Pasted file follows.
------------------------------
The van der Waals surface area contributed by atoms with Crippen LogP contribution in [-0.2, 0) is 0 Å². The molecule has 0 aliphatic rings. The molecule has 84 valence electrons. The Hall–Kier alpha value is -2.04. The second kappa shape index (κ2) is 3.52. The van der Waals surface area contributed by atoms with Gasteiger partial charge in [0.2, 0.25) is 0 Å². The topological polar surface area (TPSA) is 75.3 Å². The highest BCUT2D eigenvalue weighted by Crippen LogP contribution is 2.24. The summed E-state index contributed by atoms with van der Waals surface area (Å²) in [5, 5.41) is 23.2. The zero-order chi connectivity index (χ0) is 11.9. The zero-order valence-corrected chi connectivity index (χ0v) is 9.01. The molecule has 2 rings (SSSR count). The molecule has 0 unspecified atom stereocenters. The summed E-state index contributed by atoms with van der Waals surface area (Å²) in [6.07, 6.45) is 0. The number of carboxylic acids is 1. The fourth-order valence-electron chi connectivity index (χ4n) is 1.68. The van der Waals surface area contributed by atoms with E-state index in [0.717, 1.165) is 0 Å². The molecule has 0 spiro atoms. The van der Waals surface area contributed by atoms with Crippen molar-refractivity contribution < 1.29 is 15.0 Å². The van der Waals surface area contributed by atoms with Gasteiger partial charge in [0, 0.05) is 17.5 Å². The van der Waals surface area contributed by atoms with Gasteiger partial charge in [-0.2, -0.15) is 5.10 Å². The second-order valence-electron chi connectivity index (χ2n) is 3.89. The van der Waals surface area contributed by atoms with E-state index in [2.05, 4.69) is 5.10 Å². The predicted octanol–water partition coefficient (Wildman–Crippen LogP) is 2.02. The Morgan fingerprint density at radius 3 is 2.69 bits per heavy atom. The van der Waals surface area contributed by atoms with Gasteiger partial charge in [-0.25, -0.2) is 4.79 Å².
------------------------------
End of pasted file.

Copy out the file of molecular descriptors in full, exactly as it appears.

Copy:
The van der Waals surface area contributed by atoms with Crippen LogP contribution in [-0.2, 0) is 0 Å². The molecule has 0 aliphatic rings. The molecule has 84 valence electrons. The Hall–Kier alpha value is -2.04. The second kappa shape index (κ2) is 3.52. The van der Waals surface area contributed by atoms with Gasteiger partial charge in [0.2, 0.25) is 0 Å². The topological polar surface area (TPSA) is 75.3 Å². The highest BCUT2D eigenvalue weighted by Crippen LogP contribution is 2.24. The summed E-state index contributed by atoms with van der Waals surface area (Å²) in [5, 5.41) is 23.2. The zero-order chi connectivity index (χ0) is 11.9. The zero-order valence-corrected chi connectivity index (χ0v) is 9.01. The molecule has 2 rings (SSSR count). The molecule has 0 unspecified atom stereocenters. The summed E-state index contributed by atoms with van der Waals surface area (Å²) in [6.07, 6.45) is 0. The number of carboxylic acids is 1. The fourth-order valence-electron chi connectivity index (χ4n) is 1.68. The van der Waals surface area contributed by atoms with E-state index in [0.717, 1.165) is 0 Å². The molecule has 0 spiro atoms. The van der Waals surface area contributed by atoms with Crippen molar-refractivity contribution < 1.29 is 15.0 Å². The van der Waals surface area contributed by atoms with Gasteiger partial charge in [0, 0.05) is 17.5 Å². The van der Waals surface area contributed by atoms with Gasteiger partial charge in [-0.2, -0.15) is 5.10 Å². The second-order valence-electron chi connectivity index (χ2n) is 3.89. The van der Waals surface area contributed by atoms with E-state index in [2.05, 4.69) is 5.10 Å². The predicted octanol–water partition coefficient (Wildman–Crippen LogP) is 2.02. The Morgan fingerprint density at radius 3 is 2.69 bits per heavy atom. The van der Waals surface area contributed by atoms with Gasteiger partial charge in [-0.25, -0.2) is 4.79 Å².